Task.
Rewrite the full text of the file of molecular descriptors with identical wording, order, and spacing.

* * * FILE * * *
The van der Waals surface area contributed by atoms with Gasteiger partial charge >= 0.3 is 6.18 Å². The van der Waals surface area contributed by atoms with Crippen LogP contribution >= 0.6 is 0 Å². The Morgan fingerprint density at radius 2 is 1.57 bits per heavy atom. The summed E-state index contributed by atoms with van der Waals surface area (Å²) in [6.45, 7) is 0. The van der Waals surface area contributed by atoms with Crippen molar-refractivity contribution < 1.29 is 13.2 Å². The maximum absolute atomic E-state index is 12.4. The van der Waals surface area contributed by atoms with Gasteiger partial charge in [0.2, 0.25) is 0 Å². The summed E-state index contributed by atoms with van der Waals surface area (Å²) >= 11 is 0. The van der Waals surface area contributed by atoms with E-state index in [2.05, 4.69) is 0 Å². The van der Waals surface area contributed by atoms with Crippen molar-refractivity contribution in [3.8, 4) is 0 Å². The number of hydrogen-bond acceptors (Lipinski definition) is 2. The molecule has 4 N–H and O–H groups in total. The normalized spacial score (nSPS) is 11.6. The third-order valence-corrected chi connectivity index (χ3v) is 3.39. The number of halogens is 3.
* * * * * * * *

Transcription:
The van der Waals surface area contributed by atoms with Gasteiger partial charge >= 0.3 is 6.18 Å². The van der Waals surface area contributed by atoms with Crippen LogP contribution >= 0.6 is 0 Å². The Morgan fingerprint density at radius 2 is 1.57 bits per heavy atom. The summed E-state index contributed by atoms with van der Waals surface area (Å²) in [6.45, 7) is 0. The van der Waals surface area contributed by atoms with Crippen molar-refractivity contribution < 1.29 is 13.2 Å². The maximum absolute atomic E-state index is 12.4. The van der Waals surface area contributed by atoms with Gasteiger partial charge in [0.2, 0.25) is 0 Å². The summed E-state index contributed by atoms with van der Waals surface area (Å²) >= 11 is 0. The van der Waals surface area contributed by atoms with E-state index in [2.05, 4.69) is 0 Å². The van der Waals surface area contributed by atoms with Crippen molar-refractivity contribution in [3.8, 4) is 0 Å². The number of hydrogen-bond acceptors (Lipinski definition) is 2. The molecule has 4 N–H and O–H groups in total. The normalized spacial score (nSPS) is 11.6. The third-order valence-corrected chi connectivity index (χ3v) is 3.39. The number of halogens is 3.